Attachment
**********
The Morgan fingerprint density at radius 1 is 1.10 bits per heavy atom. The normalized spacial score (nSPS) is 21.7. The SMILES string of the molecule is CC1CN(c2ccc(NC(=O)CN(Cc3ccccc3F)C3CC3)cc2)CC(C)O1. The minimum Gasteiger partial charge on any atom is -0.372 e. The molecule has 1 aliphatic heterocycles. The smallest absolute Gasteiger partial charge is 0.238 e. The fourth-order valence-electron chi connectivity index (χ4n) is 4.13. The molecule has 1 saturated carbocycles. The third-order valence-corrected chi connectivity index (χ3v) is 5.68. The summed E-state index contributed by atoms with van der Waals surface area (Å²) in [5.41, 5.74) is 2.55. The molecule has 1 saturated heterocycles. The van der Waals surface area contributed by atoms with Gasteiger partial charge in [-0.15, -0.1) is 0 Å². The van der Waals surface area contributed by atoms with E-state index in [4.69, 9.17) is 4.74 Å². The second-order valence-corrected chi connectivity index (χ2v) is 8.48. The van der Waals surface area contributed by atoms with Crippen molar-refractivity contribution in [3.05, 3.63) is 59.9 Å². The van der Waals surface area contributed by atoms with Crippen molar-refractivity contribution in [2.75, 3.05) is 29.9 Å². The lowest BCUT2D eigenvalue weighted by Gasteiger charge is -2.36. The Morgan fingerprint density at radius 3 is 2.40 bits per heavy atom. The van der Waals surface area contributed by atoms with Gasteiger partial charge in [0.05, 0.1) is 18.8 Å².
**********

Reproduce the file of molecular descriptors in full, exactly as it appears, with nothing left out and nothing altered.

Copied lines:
The Morgan fingerprint density at radius 1 is 1.10 bits per heavy atom. The normalized spacial score (nSPS) is 21.7. The SMILES string of the molecule is CC1CN(c2ccc(NC(=O)CN(Cc3ccccc3F)C3CC3)cc2)CC(C)O1. The minimum Gasteiger partial charge on any atom is -0.372 e. The molecule has 1 aliphatic heterocycles. The smallest absolute Gasteiger partial charge is 0.238 e. The fourth-order valence-electron chi connectivity index (χ4n) is 4.13. The molecule has 1 saturated carbocycles. The third-order valence-corrected chi connectivity index (χ3v) is 5.68. The summed E-state index contributed by atoms with van der Waals surface area (Å²) in [5.41, 5.74) is 2.55. The molecule has 1 saturated heterocycles. The van der Waals surface area contributed by atoms with Gasteiger partial charge in [-0.15, -0.1) is 0 Å². The van der Waals surface area contributed by atoms with E-state index in [4.69, 9.17) is 4.74 Å². The second-order valence-corrected chi connectivity index (χ2v) is 8.48. The van der Waals surface area contributed by atoms with Crippen molar-refractivity contribution in [3.05, 3.63) is 59.9 Å². The van der Waals surface area contributed by atoms with Crippen molar-refractivity contribution in [2.75, 3.05) is 29.9 Å². The lowest BCUT2D eigenvalue weighted by Gasteiger charge is -2.36. The Morgan fingerprint density at radius 3 is 2.40 bits per heavy atom. The van der Waals surface area contributed by atoms with Gasteiger partial charge in [0.05, 0.1) is 18.8 Å².